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Amy Post
by Amy Post
on September 28, 2018

 

Today, we continue our Meet the Sharks series with our newest shark in the tank, our ManoByte Content Specialist, Emily Neier.

 

MB: Tell us a little bit about you your background?

EN: I’m from Rockford, Michigan, so I’ve lived in the Grand Rapids area my entire life. Growing up, I was involved in ballet and choir—I even used to dance on pointe. I always loved to write, though, and through middle and high school I carried around a separate notebook for my personal creative writing projects. I attended GVSU to study creative writing, and I added a geology minor halfway through. I like to tell people I studied abroad in college because I took a field trip with my mineralogy class to Ontario, Canada for a week.

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MB: What do you like to do outside of work?

EN: Outside of work, I do a lot of writing (that’s right, I spend all day writing to go home and write some more). In my free time, I write mostly fiction, so it’s a little different than blogging! I even have Google Docs on my phone so I can write while I’m waiting at the dentist’s office or in line at the grocery store.

When I’m not writing, I like to do crazy things to my hair (like dye it pink!) and spend time with my boyfriend and our two cats, Sakamoto and Shiro. I’m also a volunteer for the Japanese Animation, Film, and Art Expo (JAFAX), which is the longest-running anime and manga event in Michigan (23 years and counting!). As a part of JAFAX, I attend about half a dozen similar events in the Midwest each year, which is great for adding to my collection of plush animals disguised as food.

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MB: What got you interested in working at Manobyte?

EN: So I first became interested in working at ManoByte because of the sharks inside the logo. I saw the logo on the job description, and it reminded me of my friend and college roommate who loves sharks and would draw them all over the windows of our apartment in dry erase marker (unfortunately I no longer have photos). Throughout college we were big cheerleaders for each other, and I applied because I knew if she saw the sharks, she’d want me to work here.

MB: What was your interview process like here at ManoByte?

EN: I remember very clearly walking in for my interview and expecting to check in with a receptionist at a desk and seeing only a giant fish tank. Was I supposed to tell the fish I had an interview at nine? Thankfully, Kevin, ManoByte's CEO, came out of his office to meet me so I did not thoroughly embarrass myself.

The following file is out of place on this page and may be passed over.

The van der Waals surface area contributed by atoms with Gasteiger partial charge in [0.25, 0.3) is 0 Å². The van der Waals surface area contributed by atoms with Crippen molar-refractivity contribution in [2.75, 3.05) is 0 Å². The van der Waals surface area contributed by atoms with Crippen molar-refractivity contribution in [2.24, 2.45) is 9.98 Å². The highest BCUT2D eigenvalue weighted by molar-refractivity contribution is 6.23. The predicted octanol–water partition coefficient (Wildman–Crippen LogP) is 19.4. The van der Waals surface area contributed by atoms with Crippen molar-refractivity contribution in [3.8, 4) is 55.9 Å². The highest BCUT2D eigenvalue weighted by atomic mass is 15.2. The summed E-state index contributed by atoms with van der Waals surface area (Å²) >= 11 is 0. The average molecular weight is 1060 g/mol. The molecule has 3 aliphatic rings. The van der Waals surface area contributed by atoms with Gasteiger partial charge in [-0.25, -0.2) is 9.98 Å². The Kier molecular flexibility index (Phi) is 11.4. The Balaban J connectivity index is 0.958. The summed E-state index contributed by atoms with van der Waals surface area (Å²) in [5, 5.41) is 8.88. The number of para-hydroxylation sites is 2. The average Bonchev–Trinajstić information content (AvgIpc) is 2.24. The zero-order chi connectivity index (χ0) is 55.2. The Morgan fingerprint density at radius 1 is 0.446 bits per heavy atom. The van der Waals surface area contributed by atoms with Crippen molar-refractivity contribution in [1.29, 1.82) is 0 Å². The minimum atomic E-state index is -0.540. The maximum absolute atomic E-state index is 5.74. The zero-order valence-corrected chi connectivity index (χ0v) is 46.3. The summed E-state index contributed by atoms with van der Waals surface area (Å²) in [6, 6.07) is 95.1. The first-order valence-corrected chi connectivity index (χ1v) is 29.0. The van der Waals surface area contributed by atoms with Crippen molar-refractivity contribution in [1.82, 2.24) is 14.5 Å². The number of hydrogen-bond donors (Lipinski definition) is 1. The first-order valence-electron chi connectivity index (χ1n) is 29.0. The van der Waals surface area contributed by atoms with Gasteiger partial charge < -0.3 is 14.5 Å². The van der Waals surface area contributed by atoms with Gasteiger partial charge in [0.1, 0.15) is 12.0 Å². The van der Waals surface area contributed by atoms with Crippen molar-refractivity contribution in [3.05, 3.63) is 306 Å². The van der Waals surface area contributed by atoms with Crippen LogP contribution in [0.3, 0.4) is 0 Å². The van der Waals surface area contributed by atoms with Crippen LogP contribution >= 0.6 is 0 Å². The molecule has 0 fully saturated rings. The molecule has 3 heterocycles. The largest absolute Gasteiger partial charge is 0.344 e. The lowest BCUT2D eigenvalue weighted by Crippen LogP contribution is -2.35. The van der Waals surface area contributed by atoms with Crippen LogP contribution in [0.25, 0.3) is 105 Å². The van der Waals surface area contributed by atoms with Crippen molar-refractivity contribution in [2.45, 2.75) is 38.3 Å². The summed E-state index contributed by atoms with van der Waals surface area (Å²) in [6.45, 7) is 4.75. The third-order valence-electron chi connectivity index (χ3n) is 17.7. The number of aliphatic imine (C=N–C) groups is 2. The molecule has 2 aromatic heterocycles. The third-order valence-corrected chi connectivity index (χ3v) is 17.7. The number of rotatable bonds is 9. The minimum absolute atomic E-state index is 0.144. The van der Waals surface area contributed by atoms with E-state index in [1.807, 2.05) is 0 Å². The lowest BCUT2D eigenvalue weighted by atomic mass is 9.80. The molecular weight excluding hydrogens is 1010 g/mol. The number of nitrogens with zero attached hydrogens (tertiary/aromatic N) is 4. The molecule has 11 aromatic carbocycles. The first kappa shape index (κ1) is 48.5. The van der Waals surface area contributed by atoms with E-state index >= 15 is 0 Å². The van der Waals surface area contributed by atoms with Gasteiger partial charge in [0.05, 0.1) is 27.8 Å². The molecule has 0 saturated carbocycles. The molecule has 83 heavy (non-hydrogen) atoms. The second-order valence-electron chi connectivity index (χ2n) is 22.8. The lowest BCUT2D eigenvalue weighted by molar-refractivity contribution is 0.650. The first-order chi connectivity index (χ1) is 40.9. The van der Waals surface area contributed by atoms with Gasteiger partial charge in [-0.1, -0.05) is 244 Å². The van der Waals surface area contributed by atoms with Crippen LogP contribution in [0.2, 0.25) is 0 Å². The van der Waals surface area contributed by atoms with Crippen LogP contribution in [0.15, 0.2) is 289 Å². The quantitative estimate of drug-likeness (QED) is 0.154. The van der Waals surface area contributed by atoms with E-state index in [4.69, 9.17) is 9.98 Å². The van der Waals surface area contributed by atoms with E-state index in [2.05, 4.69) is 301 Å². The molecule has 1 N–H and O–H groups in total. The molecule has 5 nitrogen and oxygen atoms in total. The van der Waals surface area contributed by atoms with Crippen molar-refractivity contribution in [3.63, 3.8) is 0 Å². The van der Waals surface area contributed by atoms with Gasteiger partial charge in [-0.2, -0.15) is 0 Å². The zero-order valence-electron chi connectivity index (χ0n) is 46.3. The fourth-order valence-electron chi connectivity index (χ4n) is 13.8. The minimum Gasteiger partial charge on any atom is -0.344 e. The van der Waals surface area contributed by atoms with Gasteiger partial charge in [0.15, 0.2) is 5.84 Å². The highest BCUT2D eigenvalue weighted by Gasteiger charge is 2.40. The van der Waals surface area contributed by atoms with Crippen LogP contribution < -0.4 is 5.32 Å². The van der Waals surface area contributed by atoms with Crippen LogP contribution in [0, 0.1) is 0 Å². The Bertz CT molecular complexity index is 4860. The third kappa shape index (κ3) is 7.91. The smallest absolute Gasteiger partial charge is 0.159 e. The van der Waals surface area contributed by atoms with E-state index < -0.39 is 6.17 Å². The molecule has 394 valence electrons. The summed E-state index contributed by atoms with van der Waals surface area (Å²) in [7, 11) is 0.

After my initial interview, I had to write a sample article. It was a little nerve-wracking since I hadn’t taken a writing test in a while, but it also was exciting to be writing with a purpose again and not just for my own amusement. After finishing my writing assignment, I was invited back in and offered the job.

MB: What do you find challenging about your job?

EN: The most challenging thing but also the most rewarding is having my writing in front of an audience again. I love the creation part of the writing process and having all my words to myself, but it’s a lonely world, and it’s hard to get better as a writer when there’s no outside feedback—even when the feedback might be hard to hear. So it’s a challenge, but without it, it’s a lot harder to move forward (like if you try leveling up in a video game by fighting a hundred low level enemies instead of a dozen higher level ones!)

MB: What do you like best about being at ManoByte?

EN: Everyone here is so talented at what they do. It makes me want to get better and better at my job because of all the cool stuff I see going on around the office. It’s really motivating to work with people who are doing work they’re passionate about.

MB: What do you think someone would be surprised to know about ManoByte?

EN: Definitely what surprised my family and friends the most was when I told them we have couches and blankets. I don’t think they quite understood exactly how laid back it can be here!

MB: Is there anything else we haven’t asked you about that you’d like to add?

EN: My favorite punctuation mark is the em dash ( — ) so you’ll probably see it a lot in my blogs.

 

To read about all the ManoByte sharks, click here and then on the photo of the person you'd like to learn more about.

 

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